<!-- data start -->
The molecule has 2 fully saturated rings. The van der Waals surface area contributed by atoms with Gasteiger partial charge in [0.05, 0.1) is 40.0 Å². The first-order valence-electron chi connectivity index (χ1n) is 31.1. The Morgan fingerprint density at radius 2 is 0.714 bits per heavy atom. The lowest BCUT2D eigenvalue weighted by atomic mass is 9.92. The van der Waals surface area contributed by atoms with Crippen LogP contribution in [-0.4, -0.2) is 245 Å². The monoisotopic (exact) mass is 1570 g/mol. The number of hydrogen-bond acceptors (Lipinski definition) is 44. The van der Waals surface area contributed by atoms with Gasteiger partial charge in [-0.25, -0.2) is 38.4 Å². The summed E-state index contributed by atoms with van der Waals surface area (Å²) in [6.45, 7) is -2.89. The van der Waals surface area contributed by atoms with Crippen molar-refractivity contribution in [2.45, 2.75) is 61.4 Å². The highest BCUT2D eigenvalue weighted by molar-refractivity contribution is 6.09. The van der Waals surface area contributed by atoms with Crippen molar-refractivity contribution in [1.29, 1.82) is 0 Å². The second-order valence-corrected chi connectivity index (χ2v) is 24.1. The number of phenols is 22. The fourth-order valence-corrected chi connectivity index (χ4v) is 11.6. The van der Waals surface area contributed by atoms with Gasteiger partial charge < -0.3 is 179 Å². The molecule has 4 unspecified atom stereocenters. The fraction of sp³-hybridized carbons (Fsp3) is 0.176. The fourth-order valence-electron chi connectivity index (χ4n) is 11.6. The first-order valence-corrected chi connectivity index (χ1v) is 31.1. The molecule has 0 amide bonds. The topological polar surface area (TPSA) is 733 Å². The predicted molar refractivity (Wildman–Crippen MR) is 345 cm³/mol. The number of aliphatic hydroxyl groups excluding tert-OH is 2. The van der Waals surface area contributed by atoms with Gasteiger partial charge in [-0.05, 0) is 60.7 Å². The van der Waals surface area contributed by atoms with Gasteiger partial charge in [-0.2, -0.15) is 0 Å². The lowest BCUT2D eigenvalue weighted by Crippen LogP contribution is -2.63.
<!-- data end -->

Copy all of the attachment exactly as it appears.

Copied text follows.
The molecule has 2 fully saturated rings. The van der Waals surface area contributed by atoms with Gasteiger partial charge in [0.05, 0.1) is 40.0 Å². The first-order valence-electron chi connectivity index (χ1n) is 31.1. The Morgan fingerprint density at radius 2 is 0.714 bits per heavy atom. The lowest BCUT2D eigenvalue weighted by atomic mass is 9.92. The van der Waals surface area contributed by atoms with Crippen LogP contribution in [-0.4, -0.2) is 245 Å². The monoisotopic (exact) mass is 1570 g/mol. The number of hydrogen-bond acceptors (Lipinski definition) is 44. The van der Waals surface area contributed by atoms with Gasteiger partial charge in [-0.25, -0.2) is 38.4 Å². The summed E-state index contributed by atoms with van der Waals surface area (Å²) in [6.45, 7) is -2.89. The van der Waals surface area contributed by atoms with Crippen molar-refractivity contribution in [2.45, 2.75) is 61.4 Å². The highest BCUT2D eigenvalue weighted by molar-refractivity contribution is 6.09. The van der Waals surface area contributed by atoms with Crippen molar-refractivity contribution in [1.29, 1.82) is 0 Å². The second-order valence-corrected chi connectivity index (χ2v) is 24.1. The number of phenols is 22. The fourth-order valence-corrected chi connectivity index (χ4v) is 11.6. The van der Waals surface area contributed by atoms with Gasteiger partial charge < -0.3 is 179 Å². The molecule has 4 unspecified atom stereocenters. The fraction of sp³-hybridized carbons (Fsp3) is 0.176. The fourth-order valence-electron chi connectivity index (χ4n) is 11.6. The first-order valence-corrected chi connectivity index (χ1v) is 31.1. The molecule has 0 amide bonds. The topological polar surface area (TPSA) is 733 Å². The predicted molar refractivity (Wildman–Crippen MR) is 345 cm³/mol. The number of aliphatic hydroxyl groups excluding tert-OH is 2. The van der Waals surface area contributed by atoms with Gasteiger partial charge in [-0.05, 0) is 60.7 Å². The van der Waals surface area contributed by atoms with Gasteiger partial charge in [-0.2, -0.15) is 0 Å². The lowest BCUT2D eigenvalue weighted by Crippen LogP contribution is -2.63.